Initiate to innovate 

For businesses that take recurring or subscription payments- and let’s face it - recurring payments are quickly making their way into almost every industry, this exciting iteration of Open Banking’s Payment Initiation promises to accelerate innovation in payment experiences and facilitate the creation of new types of financial services for customers.

Payments can be embedded into an app or website in a variety of ways, as part of a single customer journey, and be initiated via SMS, an email invoice or even through a QR code used at point of sale. This streamlined and intuitive experience can help to build customer loyalty and reduce abandonment or drop off. It’s the CX of the future, and companies that offer it first could have a competitive advantage. 

With their wide applicability, Open Banking Recurring Payments will help businesses across many sectors to not only monetise their long-term relationships but also to delight their digitally demanding customers with innovative experiences, time and time again. 

Comparison table: Continuous payment authority, Direct Debits, Open Banking recurring payments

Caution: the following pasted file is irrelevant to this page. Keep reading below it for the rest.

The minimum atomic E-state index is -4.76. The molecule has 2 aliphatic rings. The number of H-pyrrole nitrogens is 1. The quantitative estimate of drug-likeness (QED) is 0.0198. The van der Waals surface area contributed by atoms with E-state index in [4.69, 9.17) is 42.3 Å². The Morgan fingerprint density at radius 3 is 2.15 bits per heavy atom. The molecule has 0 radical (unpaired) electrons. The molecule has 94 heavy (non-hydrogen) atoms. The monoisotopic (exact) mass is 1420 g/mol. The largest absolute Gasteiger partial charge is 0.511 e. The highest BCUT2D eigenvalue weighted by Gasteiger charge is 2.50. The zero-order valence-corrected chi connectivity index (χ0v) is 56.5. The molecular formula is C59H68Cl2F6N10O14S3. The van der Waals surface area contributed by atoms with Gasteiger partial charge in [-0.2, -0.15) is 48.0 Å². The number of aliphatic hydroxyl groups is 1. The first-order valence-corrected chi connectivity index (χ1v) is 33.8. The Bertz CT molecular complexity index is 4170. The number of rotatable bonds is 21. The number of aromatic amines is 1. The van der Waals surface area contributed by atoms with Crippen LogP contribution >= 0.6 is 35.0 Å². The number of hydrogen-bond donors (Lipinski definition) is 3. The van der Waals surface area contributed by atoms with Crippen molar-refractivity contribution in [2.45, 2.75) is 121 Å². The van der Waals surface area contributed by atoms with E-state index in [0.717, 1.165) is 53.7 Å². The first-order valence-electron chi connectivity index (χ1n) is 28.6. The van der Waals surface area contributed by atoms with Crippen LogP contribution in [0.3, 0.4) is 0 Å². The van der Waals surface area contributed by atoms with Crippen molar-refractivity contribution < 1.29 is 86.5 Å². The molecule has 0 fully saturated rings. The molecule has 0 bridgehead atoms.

Continuous Payment Authority (CPA) 

Direct Debits (DD)

Open Banking Recurring Payments 

Set up 

CPA is actioned via customer’s credit cards or debit card. 

Taken directly from a customer’s bank account. 

Taken directly from a customer’s bank account.


Customers sign up to the CPA by giving their credit or debit card number.

Customers sign up to the DD by giving their bank account number and sort code. 

Payment is initiated by taking customers directly to their bank from a supplier or merchant’s website or App.  


Payments can vary in frequency and amount. 


Payments can vary in frequency and amount. 


Open Banking Recurring payments are currently fixed (Open Banking Standing Order) although we hope to release details on our Variable Recurring Payments (VRP) product soon!  


Cancelling a recurring card payment could be difficult as the CPA stays open for a few more months to ensure there haven’t been any payments made on the card that haven’t yet been processed.  

Customers have the right to cancel the Direct Debit at any time by contacting their bank and are protected by the Direct Debit guarantee. 

Customer have the right to cancel the instruction at any time. No notification to the merchant. 


Businesses need to chase customers to update their details as cards expire or are cancelled.  

Businesses set up and manage the DD process internally. 

 Customer has full control. 


When are funds received  

Card payments are slow – it can take up to three days for funds to settle in the recipient’s account.

Via Bacs in 3 working days.  

Instantly, via Faster Payments.